I find myself filled with joy when I look at our children
I think it’s wonderful they are loved and live good lives

It feels as though it should be easy to take us for granted
Everything seems so natural when we are together
Our marriage and our family feel so right
Yet every day I find myself in awe that we are living so well

I know we have trials ahead of us
I know we are going to make some changes in our lives
But I look forward to making them with you
I feel that together, we can do anything

So, it’s been a while
I’m telling you now
I love you, I always will
My love

Happy Valentines Day

Copyright 2007 John H. Carroll

Sunday, February 5, 2012

World building and tense situations - A guest post by D Kai Wilson-Viola


World building is a subject I'm extremely interested in.  When writing series of books, it becomes vital to get the details right.  It's also one of the hardest things to do, especially when things get tense in the story.  That's when having your facts straight matters the most.

I've invited fellow Indie Author D Kai Wilson-Viola to write a guest blog and she presented me with an exceptional piece.

World building and tense situations
My stories always start with some sort of major problem.  Whether that’s where they actually start once they’ve been edited and put together is a different story, but that’s where everything starts for me.
Which, to be honest, makes world building both a bit difficult, and a lot liberating.
My first novel is out on the 12th of February, and is the first in upwards of 50 novels set in the universe I’ve built around my detective and his two friends.  So, John asked me to come talk ‘world building’ and give some tips on how I manage it all.  And I’ve got three absolutely amazing tips to share.
World building so you’re not changing canon
Though, before I go there, I’d better explain canon.  I don’t mean the things firing balls of lead at castles or pirate ships – I mean canon.  That sacred bible of what is – and isn’t – in your world.  It is, as far as I can tell, something I picked up in my fan fiction days – the idea that something could be canon or non-canon.  And the idea that if you screw up your own canon, your most obsessive fans (and we all get them) can call you on it, and complain.  So, having your own world building straight is a must.  It’s also essential for other reasons – if you’re not sure of your own world, others will struggle, especially when consistency will give you the chance to really use the world around the characters, for or against them.  Basically, your world could almost be its own character, if you use it right.  With that in mind though, I’ve got three tips.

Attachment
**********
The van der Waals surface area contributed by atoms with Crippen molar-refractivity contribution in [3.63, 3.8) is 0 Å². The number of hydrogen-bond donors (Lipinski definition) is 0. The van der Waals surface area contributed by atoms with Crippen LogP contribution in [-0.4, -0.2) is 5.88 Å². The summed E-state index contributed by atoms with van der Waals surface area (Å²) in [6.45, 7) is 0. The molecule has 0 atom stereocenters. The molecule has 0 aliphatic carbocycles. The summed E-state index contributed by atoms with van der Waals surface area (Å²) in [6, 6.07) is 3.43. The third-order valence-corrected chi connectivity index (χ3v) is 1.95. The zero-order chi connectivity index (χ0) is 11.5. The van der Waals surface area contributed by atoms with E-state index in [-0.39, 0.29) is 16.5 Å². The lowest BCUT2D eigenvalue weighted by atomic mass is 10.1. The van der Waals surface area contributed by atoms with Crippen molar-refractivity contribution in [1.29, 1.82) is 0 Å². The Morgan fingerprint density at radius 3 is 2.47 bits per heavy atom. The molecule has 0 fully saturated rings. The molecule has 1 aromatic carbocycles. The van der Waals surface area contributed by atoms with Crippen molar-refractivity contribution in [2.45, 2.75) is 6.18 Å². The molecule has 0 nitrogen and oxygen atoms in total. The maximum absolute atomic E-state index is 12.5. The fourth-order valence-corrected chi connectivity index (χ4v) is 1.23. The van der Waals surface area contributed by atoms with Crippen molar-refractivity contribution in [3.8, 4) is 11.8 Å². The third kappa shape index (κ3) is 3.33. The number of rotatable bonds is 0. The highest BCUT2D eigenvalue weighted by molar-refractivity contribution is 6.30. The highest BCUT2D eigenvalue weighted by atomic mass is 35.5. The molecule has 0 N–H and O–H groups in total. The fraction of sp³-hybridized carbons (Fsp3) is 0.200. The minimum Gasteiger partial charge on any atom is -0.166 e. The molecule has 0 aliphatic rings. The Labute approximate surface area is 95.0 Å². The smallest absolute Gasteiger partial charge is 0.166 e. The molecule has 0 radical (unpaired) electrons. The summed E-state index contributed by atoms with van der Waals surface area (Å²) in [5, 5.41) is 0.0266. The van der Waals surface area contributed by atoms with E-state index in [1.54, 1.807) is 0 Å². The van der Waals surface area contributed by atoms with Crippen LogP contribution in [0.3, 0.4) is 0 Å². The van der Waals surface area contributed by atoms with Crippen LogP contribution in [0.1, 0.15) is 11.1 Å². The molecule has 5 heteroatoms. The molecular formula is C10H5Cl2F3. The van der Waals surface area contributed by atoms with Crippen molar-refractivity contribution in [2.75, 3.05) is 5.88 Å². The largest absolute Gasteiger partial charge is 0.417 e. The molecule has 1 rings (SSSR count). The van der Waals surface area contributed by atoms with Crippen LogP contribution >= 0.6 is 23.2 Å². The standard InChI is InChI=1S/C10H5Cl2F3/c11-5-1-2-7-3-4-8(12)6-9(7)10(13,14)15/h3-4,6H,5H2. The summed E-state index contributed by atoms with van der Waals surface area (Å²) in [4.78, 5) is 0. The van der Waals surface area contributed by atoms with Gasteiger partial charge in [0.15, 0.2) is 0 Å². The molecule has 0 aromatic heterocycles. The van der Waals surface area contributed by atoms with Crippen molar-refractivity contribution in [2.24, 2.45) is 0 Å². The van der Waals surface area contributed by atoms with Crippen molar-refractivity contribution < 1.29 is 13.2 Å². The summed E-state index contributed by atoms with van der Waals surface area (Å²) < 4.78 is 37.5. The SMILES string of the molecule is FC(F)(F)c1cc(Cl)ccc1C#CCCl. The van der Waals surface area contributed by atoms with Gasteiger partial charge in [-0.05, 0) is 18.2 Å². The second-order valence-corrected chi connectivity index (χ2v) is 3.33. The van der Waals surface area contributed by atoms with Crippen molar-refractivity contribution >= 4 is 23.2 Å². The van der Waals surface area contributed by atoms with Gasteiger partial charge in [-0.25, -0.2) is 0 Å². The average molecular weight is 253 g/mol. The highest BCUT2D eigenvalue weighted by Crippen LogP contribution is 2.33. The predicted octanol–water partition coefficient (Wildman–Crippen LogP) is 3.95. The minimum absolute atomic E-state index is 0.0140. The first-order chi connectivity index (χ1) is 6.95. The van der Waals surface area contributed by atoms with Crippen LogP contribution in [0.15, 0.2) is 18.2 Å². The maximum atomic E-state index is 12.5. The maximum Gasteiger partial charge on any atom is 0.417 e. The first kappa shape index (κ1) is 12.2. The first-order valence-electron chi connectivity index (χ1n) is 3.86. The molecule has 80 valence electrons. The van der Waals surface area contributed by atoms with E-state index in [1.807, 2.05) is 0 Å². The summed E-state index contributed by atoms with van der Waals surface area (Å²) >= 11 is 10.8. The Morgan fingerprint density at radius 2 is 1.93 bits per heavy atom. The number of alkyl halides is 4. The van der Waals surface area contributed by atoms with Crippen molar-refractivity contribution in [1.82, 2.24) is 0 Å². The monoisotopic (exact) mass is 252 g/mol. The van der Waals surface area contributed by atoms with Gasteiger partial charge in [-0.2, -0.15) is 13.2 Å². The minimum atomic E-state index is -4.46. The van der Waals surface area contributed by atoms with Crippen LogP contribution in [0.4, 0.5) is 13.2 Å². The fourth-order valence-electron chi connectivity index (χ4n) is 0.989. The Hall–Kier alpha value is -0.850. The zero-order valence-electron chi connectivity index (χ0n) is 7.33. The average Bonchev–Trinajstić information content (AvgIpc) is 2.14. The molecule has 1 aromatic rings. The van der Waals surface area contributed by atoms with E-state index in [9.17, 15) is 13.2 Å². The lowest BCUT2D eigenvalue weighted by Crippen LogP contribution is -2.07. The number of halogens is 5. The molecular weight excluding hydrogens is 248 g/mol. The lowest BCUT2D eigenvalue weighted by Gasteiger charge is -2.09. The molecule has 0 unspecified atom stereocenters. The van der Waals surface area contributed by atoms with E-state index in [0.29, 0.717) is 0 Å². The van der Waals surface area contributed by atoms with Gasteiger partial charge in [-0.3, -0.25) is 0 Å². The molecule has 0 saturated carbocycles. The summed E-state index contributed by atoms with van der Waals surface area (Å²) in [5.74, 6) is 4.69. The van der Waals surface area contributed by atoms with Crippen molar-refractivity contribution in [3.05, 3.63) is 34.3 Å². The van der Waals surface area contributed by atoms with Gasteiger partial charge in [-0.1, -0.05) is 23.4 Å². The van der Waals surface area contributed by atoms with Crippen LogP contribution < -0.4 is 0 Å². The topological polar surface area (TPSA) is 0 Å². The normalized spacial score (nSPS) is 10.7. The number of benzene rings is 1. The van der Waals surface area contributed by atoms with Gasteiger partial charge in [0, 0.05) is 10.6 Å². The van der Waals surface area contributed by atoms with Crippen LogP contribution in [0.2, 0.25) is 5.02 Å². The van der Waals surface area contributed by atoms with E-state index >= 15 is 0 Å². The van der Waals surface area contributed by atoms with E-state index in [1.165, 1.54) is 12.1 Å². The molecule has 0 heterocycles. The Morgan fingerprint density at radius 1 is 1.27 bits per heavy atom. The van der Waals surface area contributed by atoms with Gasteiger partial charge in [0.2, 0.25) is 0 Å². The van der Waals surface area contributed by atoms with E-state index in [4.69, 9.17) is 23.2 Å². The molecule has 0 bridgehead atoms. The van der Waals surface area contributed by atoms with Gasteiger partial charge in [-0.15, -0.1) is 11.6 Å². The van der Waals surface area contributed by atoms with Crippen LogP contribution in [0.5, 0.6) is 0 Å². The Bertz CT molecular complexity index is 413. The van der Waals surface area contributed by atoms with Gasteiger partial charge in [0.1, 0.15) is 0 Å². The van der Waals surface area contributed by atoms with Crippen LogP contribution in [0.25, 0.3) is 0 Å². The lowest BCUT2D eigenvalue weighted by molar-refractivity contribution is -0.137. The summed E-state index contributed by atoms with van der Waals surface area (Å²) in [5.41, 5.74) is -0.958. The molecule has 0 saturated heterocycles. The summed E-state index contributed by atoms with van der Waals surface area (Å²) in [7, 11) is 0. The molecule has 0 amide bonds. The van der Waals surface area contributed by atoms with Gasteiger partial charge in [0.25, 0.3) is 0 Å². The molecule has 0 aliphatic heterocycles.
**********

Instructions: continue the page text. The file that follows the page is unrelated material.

1)      Keep your own bible – I use software to track mine, but before I discovered the items that I use (there’s two – a wiki/database based piece and Liquid Story Binder, which is a kind of folio system for writers), I had folders and key sheets.  It might feel like hard work, but if you’re building a world that has persistence, you need to track scars, and dates and where everything goes.  Elliot Peters, my main character goes from being pretty much unscarred to picking up several over the course of four books, and I have to remember whether he’s got them or not by (x) point.  The easiest way to do so is to keep a timeline, with a master sheet that documents scars.  I’ve found the front/back images that are here work well - but you might have other ideas.  Every three books, I update that, especially if I’ve stopped writing in the period beforehand, and ensure that anything I’ve finalised is included.
2)      Update regularly – It’s easy to get wrapped up in the tiny details of keeping the ‘bible’ updated for your world, but if you don’t do maintenance, it’s kinda like tax receipts – it’ll take forever, and you’ll hate it.  I update mine once a week when doing ‘other paperwork’ like billing, so it’s kind of part of my maintenance tasks.  If your world is consistent, you’ll need to do it less, and eventually, you’ll only need to keep track of the changes.
3)      Little things matter too – even in tense situations, if you can give a ‘call back’ to something that was mentioned in another book, you show not only mastery but immersion in your own universe, which, in turn leads readers to trust you.  And reader trust is what invests them in books more than the most skilful writing ever can.  If there’s no trust there, no matter how beautiful your writing, readers will resist and you’ll be stuck with a perfectly crafted book that no one cares about enough to engage with.
Once you’ve got the basics of world building down, you’ll find it much easier to do it again and again – so even if you finish up one series, you can use what you’ve learned to build your next world and your next.  And then, when you toss them in at the deep end, you know how deep and where the escape hatch is.

D Kai Wilson-Viola’s debut novel, Glass Block (  is due out February 12th.  A copywriter and editor by trade, she’s been serving the indie community as an advisor for years.  You can follow Kai on Facebook (, Twitter (, at her own blog ( or at Author Central after February 12th.